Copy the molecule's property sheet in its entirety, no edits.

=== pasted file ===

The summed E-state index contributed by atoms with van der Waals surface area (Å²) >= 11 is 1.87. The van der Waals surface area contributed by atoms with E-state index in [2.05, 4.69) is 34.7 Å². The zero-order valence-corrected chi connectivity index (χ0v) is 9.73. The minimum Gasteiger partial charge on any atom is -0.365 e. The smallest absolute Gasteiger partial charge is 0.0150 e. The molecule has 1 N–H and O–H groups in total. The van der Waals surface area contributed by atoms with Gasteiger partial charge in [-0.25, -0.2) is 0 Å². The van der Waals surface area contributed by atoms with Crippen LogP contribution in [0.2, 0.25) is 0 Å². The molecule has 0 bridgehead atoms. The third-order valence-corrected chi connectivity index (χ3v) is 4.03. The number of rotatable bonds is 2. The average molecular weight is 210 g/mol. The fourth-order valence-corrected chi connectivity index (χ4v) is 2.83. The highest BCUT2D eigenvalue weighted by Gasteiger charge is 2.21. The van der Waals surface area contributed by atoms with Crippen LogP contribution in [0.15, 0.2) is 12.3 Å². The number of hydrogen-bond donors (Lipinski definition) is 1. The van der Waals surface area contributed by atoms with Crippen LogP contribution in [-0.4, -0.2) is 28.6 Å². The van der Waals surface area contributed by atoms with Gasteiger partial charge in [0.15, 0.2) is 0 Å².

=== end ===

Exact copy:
The summed E-state index contributed by atoms with van der Waals surface area (Å²) >= 11 is 1.87. The van der Waals surface area contributed by atoms with E-state index in [2.05, 4.69) is 34.7 Å². The zero-order valence-corrected chi connectivity index (χ0v) is 9.73. The minimum Gasteiger partial charge on any atom is -0.365 e. The smallest absolute Gasteiger partial charge is 0.0150 e. The molecule has 1 N–H and O–H groups in total. The van der Waals surface area contributed by atoms with Gasteiger partial charge in [-0.25, -0.2) is 0 Å². The van der Waals surface area contributed by atoms with Crippen LogP contribution in [0.2, 0.25) is 0 Å². The molecule has 0 bridgehead atoms. The third-order valence-corrected chi connectivity index (χ3v) is 4.03. The number of rotatable bonds is 2. The average molecular weight is 210 g/mol. The fourth-order valence-corrected chi connectivity index (χ4v) is 2.83. The highest BCUT2D eigenvalue weighted by Gasteiger charge is 2.21. The van der Waals surface area contributed by atoms with Crippen LogP contribution in [0.15, 0.2) is 12.3 Å². The number of hydrogen-bond donors (Lipinski definition) is 1. The van der Waals surface area contributed by atoms with Crippen LogP contribution in [-0.4, -0.2) is 28.6 Å². The van der Waals surface area contributed by atoms with Gasteiger partial charge in [0.15, 0.2) is 0 Å².